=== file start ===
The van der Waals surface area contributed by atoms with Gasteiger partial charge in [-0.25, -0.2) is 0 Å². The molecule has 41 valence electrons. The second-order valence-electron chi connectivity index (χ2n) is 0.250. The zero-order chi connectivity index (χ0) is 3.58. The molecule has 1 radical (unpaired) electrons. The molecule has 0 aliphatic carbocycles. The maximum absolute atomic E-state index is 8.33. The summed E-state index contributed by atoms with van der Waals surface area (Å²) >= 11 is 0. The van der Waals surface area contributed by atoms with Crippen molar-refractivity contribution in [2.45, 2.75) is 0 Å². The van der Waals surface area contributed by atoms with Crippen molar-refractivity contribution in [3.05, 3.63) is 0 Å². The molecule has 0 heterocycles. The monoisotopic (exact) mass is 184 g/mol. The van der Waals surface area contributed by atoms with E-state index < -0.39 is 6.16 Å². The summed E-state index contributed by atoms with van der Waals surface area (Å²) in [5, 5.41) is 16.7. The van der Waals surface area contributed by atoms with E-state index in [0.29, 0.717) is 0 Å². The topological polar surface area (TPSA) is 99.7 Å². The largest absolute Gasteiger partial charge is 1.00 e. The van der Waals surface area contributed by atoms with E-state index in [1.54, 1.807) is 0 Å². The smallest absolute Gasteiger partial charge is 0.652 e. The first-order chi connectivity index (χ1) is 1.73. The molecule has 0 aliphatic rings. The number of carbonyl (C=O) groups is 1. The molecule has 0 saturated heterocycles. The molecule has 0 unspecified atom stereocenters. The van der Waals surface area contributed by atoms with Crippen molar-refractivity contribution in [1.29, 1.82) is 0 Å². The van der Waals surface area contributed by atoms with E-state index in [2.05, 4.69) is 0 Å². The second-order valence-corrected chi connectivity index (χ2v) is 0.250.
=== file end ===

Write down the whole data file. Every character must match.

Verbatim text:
The van der Waals surface area contributed by atoms with Gasteiger partial charge in [-0.25, -0.2) is 0 Å². The molecule has 41 valence electrons. The second-order valence-electron chi connectivity index (χ2n) is 0.250. The zero-order chi connectivity index (χ0) is 3.58. The molecule has 1 radical (unpaired) electrons. The molecule has 0 aliphatic carbocycles. The maximum absolute atomic E-state index is 8.33. The summed E-state index contributed by atoms with van der Waals surface area (Å²) >= 11 is 0. The van der Waals surface area contributed by atoms with Crippen molar-refractivity contribution in [2.45, 2.75) is 0 Å². The van der Waals surface area contributed by atoms with Crippen molar-refractivity contribution in [3.05, 3.63) is 0 Å². The molecule has 0 heterocycles. The monoisotopic (exact) mass is 184 g/mol. The van der Waals surface area contributed by atoms with E-state index < -0.39 is 6.16 Å². The summed E-state index contributed by atoms with van der Waals surface area (Å²) in [5, 5.41) is 16.7. The van der Waals surface area contributed by atoms with E-state index in [0.29, 0.717) is 0 Å². The topological polar surface area (TPSA) is 99.7 Å². The largest absolute Gasteiger partial charge is 1.00 e. The van der Waals surface area contributed by atoms with E-state index in [1.54, 1.807) is 0 Å². The smallest absolute Gasteiger partial charge is 0.652 e. The first-order chi connectivity index (χ1) is 1.73. The molecule has 0 aliphatic rings. The number of carbonyl (C=O) groups is 1. The molecule has 0 saturated heterocycles. The molecule has 0 unspecified atom stereocenters. The van der Waals surface area contributed by atoms with Crippen molar-refractivity contribution in [1.29, 1.82) is 0 Å². The van der Waals surface area contributed by atoms with E-state index in [2.05, 4.69) is 0 Å². The second-order valence-corrected chi connectivity index (χ2v) is 0.250.